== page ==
The Crisis Fiat Faced as It Lost an Indispensable Leader
(Bloomberg Businessweek) -- On the morning of July 20, 2018, a warm Friday, a Fiat Chrysler corporate jet took off from Turin, Italy, with Chairman John Elkann on board. For the second time in a week, Elkann, a scion of Fiat’s founding Agnelli family, was crossing the Alps, headed for the University Hospital Zurich to try to discover what was wrong with his chief executive officer, Sergio Marchionne. Three days earlier, Elkann had been denied entry to the hospital’s intensive-care unit by Marchionne’s doctors who said it would be a violation of the patient’s privacy. The chairman hadn’t received an update on how the CEO was recovering from surgery he’d undergone at the end of June. No one at the company knew he’d been scheduled for the procedure.
Elkann had one issue on his mind. The company had told investors in its 2017 annual report that Marchionne was “critical to the execution” of its strategy, high praise yet high risk. Fiat’s market value had grown tenfold under Marchionne. What would happen if the superstar CEO—who ran three of the family’s huge companies—was incapacitated? Elkann had started evaluating options on the evening of his first visit to the Zurich hospital, as he headed to the airport after a walk by the lake with Marchionne’s partner, Manuela Battezzato. This second visit would be fraught: The company’s second-quarter results were due in five days, and media speculation was mounting over the CEO’s condition. As Elkann passed through the glass doors of the hospital, he saw Battezzato and, after speaking with her, came to the realization that his CEO was never coming back.
Marchionne ruled Fiat Chrysler Automobiles NV—and the Agnellis’ other car and truck companies, Ferrari SpA and CNH Industrial NV—with the help of his phones. For the most part, he used an iPhone with a profile picture of a red Ferrari passing a rival Mercedes at a Formula One Grand Prix. He gave out daily orders via WhatsApp to more than 50 people who reported to him directly. He seemed ruled by an obsessive attitude: “It is just right to get this done, it’s that simple,” he once said to Bloomberg Businessweek. The only time Marchionne’s phones got a rest was when he went to bed—and even that produced only a three-to-four-hour respite from meetings, emails, and texts each day.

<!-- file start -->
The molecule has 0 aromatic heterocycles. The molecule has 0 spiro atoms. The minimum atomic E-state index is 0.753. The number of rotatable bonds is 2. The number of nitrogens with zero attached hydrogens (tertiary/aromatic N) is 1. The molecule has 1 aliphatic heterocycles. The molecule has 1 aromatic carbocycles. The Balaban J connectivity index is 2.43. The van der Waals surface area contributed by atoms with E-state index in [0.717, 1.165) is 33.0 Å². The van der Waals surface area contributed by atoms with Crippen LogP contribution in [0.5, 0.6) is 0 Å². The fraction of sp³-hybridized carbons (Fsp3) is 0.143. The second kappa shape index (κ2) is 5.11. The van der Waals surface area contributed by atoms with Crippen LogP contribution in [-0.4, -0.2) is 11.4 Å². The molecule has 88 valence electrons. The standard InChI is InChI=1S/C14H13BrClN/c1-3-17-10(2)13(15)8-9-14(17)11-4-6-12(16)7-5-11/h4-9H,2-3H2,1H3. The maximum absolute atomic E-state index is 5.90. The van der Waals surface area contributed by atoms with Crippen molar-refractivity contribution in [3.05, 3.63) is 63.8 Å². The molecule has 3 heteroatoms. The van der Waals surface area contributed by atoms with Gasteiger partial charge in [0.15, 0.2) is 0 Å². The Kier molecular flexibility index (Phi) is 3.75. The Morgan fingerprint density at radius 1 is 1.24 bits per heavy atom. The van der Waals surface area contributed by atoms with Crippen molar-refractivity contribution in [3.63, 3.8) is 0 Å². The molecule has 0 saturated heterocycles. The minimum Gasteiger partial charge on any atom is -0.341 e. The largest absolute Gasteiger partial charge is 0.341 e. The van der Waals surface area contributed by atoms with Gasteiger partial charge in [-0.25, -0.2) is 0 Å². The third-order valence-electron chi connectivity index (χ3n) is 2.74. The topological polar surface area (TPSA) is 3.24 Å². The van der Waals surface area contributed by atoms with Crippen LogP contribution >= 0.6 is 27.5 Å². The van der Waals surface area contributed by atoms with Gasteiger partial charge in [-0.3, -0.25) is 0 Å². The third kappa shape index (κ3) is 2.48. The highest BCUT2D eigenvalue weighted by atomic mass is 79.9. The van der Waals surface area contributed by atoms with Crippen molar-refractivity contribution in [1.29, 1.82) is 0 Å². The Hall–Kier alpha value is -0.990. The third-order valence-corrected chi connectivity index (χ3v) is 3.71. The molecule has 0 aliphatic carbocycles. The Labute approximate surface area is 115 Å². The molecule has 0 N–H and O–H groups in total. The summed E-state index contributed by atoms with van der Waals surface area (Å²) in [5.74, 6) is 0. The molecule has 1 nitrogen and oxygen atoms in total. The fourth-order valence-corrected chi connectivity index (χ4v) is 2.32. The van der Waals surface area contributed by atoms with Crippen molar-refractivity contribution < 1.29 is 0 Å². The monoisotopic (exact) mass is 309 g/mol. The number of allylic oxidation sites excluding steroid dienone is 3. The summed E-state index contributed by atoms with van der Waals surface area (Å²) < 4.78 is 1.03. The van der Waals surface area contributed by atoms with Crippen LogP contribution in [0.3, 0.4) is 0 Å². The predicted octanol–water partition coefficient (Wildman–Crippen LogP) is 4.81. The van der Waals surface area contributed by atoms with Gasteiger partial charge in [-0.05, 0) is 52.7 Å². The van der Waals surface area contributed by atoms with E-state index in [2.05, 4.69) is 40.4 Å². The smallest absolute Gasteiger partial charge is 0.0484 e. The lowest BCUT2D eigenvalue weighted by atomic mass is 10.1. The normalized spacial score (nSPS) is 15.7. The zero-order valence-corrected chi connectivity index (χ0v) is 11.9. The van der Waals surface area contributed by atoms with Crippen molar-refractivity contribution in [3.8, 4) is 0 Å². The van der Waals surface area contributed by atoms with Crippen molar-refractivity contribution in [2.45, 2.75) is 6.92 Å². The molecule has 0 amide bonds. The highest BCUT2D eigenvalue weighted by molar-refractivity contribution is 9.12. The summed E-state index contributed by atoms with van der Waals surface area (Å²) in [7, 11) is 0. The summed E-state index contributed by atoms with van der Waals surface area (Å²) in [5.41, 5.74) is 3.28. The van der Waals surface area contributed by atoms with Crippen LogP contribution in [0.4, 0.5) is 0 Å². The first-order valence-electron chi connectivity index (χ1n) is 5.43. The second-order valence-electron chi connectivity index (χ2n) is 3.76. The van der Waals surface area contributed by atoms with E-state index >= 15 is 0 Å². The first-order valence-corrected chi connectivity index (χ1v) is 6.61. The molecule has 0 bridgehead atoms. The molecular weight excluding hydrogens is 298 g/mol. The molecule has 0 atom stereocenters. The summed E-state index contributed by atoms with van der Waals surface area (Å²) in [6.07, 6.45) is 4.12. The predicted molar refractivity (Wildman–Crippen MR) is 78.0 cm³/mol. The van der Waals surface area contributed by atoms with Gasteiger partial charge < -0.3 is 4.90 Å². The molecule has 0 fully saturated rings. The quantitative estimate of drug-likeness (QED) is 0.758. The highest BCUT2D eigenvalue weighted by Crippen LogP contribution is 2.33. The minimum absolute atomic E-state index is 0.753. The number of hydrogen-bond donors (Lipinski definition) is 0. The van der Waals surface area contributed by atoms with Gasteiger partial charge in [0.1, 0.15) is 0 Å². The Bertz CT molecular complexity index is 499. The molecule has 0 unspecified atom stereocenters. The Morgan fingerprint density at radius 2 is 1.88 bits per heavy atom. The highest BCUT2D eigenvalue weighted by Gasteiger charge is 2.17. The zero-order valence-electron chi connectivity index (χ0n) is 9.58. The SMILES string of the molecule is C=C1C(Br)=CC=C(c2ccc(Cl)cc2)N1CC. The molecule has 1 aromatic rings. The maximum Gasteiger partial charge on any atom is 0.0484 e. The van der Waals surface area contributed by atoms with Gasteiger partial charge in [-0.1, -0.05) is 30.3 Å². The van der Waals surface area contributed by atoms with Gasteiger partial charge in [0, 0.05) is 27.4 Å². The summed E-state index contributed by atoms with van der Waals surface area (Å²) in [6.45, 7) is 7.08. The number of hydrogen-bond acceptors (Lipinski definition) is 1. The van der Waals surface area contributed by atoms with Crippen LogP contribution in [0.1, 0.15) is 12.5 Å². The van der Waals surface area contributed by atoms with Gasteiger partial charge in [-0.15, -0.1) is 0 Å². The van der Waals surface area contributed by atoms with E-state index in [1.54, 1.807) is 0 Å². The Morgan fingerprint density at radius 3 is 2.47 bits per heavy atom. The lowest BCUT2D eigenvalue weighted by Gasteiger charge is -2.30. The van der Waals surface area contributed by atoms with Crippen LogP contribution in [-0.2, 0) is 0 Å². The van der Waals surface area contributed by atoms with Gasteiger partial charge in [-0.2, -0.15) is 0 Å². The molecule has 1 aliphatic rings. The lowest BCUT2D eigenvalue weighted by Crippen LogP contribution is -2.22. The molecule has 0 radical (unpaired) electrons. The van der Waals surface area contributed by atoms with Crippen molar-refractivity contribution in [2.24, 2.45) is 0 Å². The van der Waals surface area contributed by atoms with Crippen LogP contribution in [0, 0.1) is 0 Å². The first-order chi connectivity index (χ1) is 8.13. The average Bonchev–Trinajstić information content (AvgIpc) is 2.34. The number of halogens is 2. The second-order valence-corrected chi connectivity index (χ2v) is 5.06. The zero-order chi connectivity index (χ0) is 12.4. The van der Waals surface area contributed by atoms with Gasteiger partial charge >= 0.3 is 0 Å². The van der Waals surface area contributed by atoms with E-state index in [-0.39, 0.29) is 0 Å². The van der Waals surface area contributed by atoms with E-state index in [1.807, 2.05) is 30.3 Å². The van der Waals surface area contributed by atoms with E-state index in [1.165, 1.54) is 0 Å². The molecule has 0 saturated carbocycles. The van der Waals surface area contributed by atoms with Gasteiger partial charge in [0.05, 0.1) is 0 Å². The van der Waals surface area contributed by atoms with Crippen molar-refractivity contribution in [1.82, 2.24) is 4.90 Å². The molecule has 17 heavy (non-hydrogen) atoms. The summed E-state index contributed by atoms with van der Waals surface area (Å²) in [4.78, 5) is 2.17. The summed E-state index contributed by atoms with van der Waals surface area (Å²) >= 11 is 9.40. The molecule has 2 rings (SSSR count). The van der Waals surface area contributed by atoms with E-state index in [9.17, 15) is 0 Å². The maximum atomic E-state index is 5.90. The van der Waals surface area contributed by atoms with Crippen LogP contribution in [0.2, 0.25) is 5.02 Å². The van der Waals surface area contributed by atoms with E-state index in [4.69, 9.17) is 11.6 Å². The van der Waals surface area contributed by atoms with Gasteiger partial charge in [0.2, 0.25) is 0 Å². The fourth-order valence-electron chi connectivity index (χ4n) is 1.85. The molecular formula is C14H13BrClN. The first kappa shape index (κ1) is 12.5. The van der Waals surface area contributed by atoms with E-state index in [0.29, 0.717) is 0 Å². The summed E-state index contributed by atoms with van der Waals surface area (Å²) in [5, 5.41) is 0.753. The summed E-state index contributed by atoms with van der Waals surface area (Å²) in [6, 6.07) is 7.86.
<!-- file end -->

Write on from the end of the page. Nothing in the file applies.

Although the exact nature of his illness hasn’t been officially released, Marchionne knew he was seriously sick a year before he died. In the weeks before he suddenly vanished into the hospital in Zurich, he appeared pale, swollen, and weak even as he worked his mobile phones, running his automotive empire. Everything went silent after he went into surgery on June 28. Only Battezzato and his closest relatives knew he was being hospitalized. Everyone else—including Elkann, who’s Fiat’s controlling shareholder; the company’s top executives; and the board of directors—was left in the dark. Marchionne’s WhatsApp account went offline; hundreds of communications were left unread. A July 5 statement from a Fiat spokesman confirming the chief executive had undergone “shoulder surgery” with a “short period of recovery foreseen” was the only update given on his condition. The Agnellis’ three companies were at risk of coming to a standstill. Marchionne always had the last word on every big decision, from approving a Jeep commercial for the Super Bowl to choosing the design of the first-ever Ferrari SUV. He even signed off on the press releases that reported on monthly auto deliveries in Europe.